Thursday, March 22, 2007

On caves, cities (and cava)

Another slightly frantic couple of weeks in general praxis land - travelling up and down the country, via London, Glasgow and Dundee, from Smoo Cave in Durness to another sort of cave entirely - the lecture theatre in the basement of La Pedrera in Barcelona. I spent three days in the far north of Scotland preparing for the summer residency with the BBC Scottish Symphony Orchestra, visiting the site and talking with visual artists who live and work in and around the Balnakiel Craft Village. Then, with Jackie and other colleagues from London and Chicago, I travelled to Barcelona for the much-anticipated "present as future" event.

Interestingly a philosophical thread emerged that connects the work in the almost primordial - and relatively untouched and underinscribed - environment of the remote Scottish cave with the conference (Present as Future: education, heritage and the arts) in Barcelona - technopole, hub of modernism and urban innovation. "La Pedrera" translates from Catalan as 'the quarry' - it's a slightly derogatory nickname coined by the folk of Barcelona because the building looks almost as if it is carved from the landcape. Gaudi's building is a landmark site which is a rich source of metaphor, visual jokes and a totally groundbreaking form of building design inspired by organic forms.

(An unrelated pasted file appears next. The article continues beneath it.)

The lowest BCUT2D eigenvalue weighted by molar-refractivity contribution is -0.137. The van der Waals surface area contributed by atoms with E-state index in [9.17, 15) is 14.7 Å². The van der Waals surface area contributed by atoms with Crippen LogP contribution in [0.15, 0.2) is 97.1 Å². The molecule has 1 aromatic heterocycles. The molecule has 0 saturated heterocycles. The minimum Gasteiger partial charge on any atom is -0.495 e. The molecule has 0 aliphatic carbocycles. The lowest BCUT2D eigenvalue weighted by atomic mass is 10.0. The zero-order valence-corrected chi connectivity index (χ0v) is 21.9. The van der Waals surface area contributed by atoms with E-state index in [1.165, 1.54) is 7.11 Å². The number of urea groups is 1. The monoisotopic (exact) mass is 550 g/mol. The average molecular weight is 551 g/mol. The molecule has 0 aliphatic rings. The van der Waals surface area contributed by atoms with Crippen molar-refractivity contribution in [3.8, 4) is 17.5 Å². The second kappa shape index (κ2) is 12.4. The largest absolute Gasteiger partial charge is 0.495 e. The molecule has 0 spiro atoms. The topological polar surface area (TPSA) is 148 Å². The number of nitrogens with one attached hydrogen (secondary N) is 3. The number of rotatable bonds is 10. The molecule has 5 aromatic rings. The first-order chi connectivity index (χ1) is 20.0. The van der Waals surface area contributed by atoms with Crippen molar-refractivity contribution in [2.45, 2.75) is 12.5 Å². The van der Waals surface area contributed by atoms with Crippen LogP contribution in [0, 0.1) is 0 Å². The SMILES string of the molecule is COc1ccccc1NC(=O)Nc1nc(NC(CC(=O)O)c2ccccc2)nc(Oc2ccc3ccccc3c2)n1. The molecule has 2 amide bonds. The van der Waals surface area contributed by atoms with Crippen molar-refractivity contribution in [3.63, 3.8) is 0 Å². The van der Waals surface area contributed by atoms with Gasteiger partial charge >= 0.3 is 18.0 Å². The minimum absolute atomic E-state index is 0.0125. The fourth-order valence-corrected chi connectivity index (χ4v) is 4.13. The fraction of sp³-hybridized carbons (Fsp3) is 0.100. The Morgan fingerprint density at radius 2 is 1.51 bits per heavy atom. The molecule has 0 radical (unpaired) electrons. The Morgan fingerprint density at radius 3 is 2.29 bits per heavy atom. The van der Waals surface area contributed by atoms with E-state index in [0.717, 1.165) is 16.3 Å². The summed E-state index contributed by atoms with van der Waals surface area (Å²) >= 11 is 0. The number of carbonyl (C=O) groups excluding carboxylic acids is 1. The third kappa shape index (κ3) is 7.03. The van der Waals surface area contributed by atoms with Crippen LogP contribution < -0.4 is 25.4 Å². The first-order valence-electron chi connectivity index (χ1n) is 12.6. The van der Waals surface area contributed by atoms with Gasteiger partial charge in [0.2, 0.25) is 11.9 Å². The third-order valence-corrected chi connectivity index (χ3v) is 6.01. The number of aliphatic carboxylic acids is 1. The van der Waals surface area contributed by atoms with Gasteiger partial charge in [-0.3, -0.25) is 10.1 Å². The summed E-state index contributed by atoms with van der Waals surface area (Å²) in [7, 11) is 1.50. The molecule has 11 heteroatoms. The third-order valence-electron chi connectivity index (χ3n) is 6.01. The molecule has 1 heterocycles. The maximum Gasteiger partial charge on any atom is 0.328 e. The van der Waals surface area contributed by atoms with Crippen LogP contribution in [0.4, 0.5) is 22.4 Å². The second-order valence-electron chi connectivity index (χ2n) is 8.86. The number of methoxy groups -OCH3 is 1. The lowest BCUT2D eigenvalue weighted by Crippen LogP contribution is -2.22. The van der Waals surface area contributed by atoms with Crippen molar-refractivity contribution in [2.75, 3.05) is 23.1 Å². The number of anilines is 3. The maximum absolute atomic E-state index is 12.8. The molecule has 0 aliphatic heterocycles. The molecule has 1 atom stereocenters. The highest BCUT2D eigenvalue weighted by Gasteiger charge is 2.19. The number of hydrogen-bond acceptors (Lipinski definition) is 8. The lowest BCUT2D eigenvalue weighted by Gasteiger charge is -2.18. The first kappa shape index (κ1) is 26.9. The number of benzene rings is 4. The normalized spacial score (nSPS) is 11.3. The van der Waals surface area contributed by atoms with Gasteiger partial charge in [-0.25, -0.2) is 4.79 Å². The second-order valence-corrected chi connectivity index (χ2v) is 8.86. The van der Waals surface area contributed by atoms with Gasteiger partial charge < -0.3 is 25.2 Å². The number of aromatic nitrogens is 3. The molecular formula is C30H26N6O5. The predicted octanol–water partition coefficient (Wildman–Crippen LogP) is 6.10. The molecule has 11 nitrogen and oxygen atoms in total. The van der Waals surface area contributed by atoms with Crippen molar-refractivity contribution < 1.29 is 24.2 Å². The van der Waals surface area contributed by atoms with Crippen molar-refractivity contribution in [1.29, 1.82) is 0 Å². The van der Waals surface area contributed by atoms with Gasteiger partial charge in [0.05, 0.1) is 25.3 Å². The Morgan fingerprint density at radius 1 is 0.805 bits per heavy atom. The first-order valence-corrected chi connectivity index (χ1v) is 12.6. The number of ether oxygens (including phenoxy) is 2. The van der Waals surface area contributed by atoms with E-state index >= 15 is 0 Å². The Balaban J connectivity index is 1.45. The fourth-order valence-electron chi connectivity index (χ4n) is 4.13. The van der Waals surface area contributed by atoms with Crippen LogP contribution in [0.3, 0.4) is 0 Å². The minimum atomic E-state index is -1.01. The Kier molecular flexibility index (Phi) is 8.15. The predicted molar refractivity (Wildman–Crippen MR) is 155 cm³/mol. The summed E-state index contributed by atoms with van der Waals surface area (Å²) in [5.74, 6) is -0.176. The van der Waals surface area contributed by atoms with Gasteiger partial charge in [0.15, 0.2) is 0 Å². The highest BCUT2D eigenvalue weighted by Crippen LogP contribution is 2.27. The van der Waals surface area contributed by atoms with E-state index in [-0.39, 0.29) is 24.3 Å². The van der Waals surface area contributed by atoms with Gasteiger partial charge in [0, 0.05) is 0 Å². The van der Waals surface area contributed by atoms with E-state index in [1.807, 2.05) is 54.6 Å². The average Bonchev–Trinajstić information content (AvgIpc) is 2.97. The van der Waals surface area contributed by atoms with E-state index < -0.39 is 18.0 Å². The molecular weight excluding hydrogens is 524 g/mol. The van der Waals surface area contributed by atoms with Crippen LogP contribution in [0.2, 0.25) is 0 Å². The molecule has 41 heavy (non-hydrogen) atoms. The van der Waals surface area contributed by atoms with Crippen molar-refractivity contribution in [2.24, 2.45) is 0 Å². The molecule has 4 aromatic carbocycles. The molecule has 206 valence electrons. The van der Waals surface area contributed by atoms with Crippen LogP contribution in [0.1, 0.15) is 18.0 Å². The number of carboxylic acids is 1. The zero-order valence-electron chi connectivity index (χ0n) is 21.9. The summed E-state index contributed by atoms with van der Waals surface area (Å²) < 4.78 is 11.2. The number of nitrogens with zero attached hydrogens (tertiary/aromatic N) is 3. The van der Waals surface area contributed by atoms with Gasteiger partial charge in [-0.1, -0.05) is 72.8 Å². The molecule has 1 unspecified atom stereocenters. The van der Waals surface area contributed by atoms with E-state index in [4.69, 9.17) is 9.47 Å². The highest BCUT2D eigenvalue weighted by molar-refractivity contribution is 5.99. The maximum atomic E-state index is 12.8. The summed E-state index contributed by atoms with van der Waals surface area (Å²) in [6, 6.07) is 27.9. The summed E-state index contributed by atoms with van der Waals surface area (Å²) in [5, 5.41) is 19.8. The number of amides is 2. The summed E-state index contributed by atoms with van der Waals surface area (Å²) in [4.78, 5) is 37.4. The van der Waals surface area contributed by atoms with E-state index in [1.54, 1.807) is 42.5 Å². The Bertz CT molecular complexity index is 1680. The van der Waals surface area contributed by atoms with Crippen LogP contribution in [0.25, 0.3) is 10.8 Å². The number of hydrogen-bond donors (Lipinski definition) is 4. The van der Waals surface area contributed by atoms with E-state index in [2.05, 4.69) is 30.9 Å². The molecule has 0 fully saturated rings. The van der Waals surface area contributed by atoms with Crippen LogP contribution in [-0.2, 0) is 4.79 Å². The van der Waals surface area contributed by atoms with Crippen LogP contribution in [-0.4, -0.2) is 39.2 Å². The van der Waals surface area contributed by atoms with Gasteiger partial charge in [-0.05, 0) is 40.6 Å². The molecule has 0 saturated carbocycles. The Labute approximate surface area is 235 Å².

The opening lecture of the symposium, the whole of which was superbly curated (one could even say 'orchestrated') by our friend Eulalia Bosch of Gao Lettres, came from Juan Navarro Baldeweg, the distinguished architect who designed the building and museum that houses the replica of the Altamira caves in Cantabria, northern Spain. He spoke about the metaphor of the cave as the most primordial form of human shelter and used this as a point of departure for a meditation on the relationship between painting and architecture (the altamira caves house some of the earliest examples of painting), between geologic sedimentation (the gradual build-up of vertical structures by way of the horizontal layering and compression of fragments) and the ways in which horizontal forces disrupt, excavate and enlarge the internal spaces of cave (usually it's water working its way into the faultlines and cavities of the rocks, and its so easy to see how this has happened at Smoo).

As humans we have a strong urge to make marks on the landscape, to construct buildings, to act out our presence in the world, partly in response to our basic needs, and partly because we have culture - we want to decorate our caves; we want to communicate our world-views; we want to express our values and beliefs; we live in brief timespans and we make monuments to our own mortality. And successive generations of humans leave their own sediment on the landscape, reminding me of another small fragment of my life, the Current 93 song Earth covers Earth.